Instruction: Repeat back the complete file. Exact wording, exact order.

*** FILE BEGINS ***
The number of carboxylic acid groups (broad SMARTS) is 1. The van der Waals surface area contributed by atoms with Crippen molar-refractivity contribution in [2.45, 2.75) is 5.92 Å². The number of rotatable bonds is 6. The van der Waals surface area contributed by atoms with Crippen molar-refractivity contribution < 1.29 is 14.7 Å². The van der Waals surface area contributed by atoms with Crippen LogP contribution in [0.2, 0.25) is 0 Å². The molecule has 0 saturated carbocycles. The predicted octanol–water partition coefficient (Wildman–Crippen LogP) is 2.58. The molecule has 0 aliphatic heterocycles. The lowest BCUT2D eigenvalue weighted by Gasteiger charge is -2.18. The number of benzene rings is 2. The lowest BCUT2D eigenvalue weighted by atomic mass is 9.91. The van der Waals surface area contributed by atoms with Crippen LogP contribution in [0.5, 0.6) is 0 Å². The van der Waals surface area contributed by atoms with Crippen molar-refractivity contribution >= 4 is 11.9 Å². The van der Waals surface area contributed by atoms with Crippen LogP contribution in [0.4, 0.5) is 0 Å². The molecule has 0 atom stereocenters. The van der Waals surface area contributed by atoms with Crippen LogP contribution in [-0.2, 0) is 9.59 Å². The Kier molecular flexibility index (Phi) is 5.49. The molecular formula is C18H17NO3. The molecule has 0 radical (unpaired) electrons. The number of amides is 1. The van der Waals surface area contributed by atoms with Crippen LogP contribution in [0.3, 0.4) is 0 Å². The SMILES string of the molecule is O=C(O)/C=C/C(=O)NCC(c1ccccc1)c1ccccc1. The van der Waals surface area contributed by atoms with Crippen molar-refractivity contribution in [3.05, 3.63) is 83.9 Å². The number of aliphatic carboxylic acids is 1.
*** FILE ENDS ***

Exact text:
The number of carboxylic acid groups (broad SMARTS) is 1. The van der Waals surface area contributed by atoms with Crippen molar-refractivity contribution in [2.45, 2.75) is 5.92 Å². The number of rotatable bonds is 6. The van der Waals surface area contributed by atoms with Crippen molar-refractivity contribution < 1.29 is 14.7 Å². The van der Waals surface area contributed by atoms with Crippen LogP contribution in [0.2, 0.25) is 0 Å². The molecule has 0 saturated carbocycles. The predicted octanol–water partition coefficient (Wildman–Crippen LogP) is 2.58. The molecule has 0 aliphatic heterocycles. The lowest BCUT2D eigenvalue weighted by Gasteiger charge is -2.18. The number of benzene rings is 2. The lowest BCUT2D eigenvalue weighted by atomic mass is 9.91. The van der Waals surface area contributed by atoms with Crippen LogP contribution in [0.5, 0.6) is 0 Å². The van der Waals surface area contributed by atoms with Crippen molar-refractivity contribution >= 4 is 11.9 Å². The van der Waals surface area contributed by atoms with Crippen LogP contribution in [0.4, 0.5) is 0 Å². The molecule has 0 atom stereocenters. The van der Waals surface area contributed by atoms with Crippen LogP contribution in [-0.2, 0) is 9.59 Å². The Kier molecular flexibility index (Phi) is 5.49. The molecular formula is C18H17NO3. The molecule has 0 radical (unpaired) electrons. The number of amides is 1. The van der Waals surface area contributed by atoms with Crippen LogP contribution in [0.3, 0.4) is 0 Å². The SMILES string of the molecule is O=C(O)/C=C/C(=O)NCC(c1ccccc1)c1ccccc1. The van der Waals surface area contributed by atoms with Crippen molar-refractivity contribution in [3.05, 3.63) is 83.9 Å². The number of aliphatic carboxylic acids is 1.